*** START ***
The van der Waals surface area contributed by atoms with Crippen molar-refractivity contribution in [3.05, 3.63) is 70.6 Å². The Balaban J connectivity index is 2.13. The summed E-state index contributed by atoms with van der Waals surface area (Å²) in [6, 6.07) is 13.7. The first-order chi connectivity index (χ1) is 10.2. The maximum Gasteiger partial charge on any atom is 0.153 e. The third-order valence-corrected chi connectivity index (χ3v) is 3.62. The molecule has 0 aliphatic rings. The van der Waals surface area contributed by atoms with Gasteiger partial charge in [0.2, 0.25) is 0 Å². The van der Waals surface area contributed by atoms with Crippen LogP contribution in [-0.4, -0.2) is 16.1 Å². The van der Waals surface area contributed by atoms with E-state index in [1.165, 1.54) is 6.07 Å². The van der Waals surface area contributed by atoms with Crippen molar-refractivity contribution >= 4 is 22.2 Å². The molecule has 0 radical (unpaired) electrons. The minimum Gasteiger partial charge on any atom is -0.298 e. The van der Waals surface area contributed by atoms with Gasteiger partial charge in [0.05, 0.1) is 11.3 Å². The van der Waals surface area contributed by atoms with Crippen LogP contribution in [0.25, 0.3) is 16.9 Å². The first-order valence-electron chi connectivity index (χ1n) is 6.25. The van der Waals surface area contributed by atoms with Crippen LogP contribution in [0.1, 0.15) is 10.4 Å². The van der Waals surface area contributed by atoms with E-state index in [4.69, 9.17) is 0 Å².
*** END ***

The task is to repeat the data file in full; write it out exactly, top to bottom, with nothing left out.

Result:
The van der Waals surface area contributed by atoms with Crippen molar-refractivity contribution in [3.05, 3.63) is 70.6 Å². The Balaban J connectivity index is 2.13. The summed E-state index contributed by atoms with van der Waals surface area (Å²) in [6, 6.07) is 13.7. The first-order chi connectivity index (χ1) is 10.2. The maximum Gasteiger partial charge on any atom is 0.153 e. The third-order valence-corrected chi connectivity index (χ3v) is 3.62. The molecule has 0 aliphatic rings. The van der Waals surface area contributed by atoms with Gasteiger partial charge in [0.2, 0.25) is 0 Å². The van der Waals surface area contributed by atoms with Crippen LogP contribution in [-0.4, -0.2) is 16.1 Å². The van der Waals surface area contributed by atoms with E-state index in [1.165, 1.54) is 6.07 Å². The van der Waals surface area contributed by atoms with Crippen molar-refractivity contribution >= 4 is 22.2 Å². The molecule has 0 radical (unpaired) electrons. The minimum Gasteiger partial charge on any atom is -0.298 e. The van der Waals surface area contributed by atoms with Gasteiger partial charge in [0.05, 0.1) is 11.3 Å². The van der Waals surface area contributed by atoms with Crippen LogP contribution in [0.25, 0.3) is 16.9 Å². The first-order valence-electron chi connectivity index (χ1n) is 6.25. The van der Waals surface area contributed by atoms with Crippen LogP contribution in [0.1, 0.15) is 10.4 Å². The van der Waals surface area contributed by atoms with E-state index in [4.69, 9.17) is 0 Å².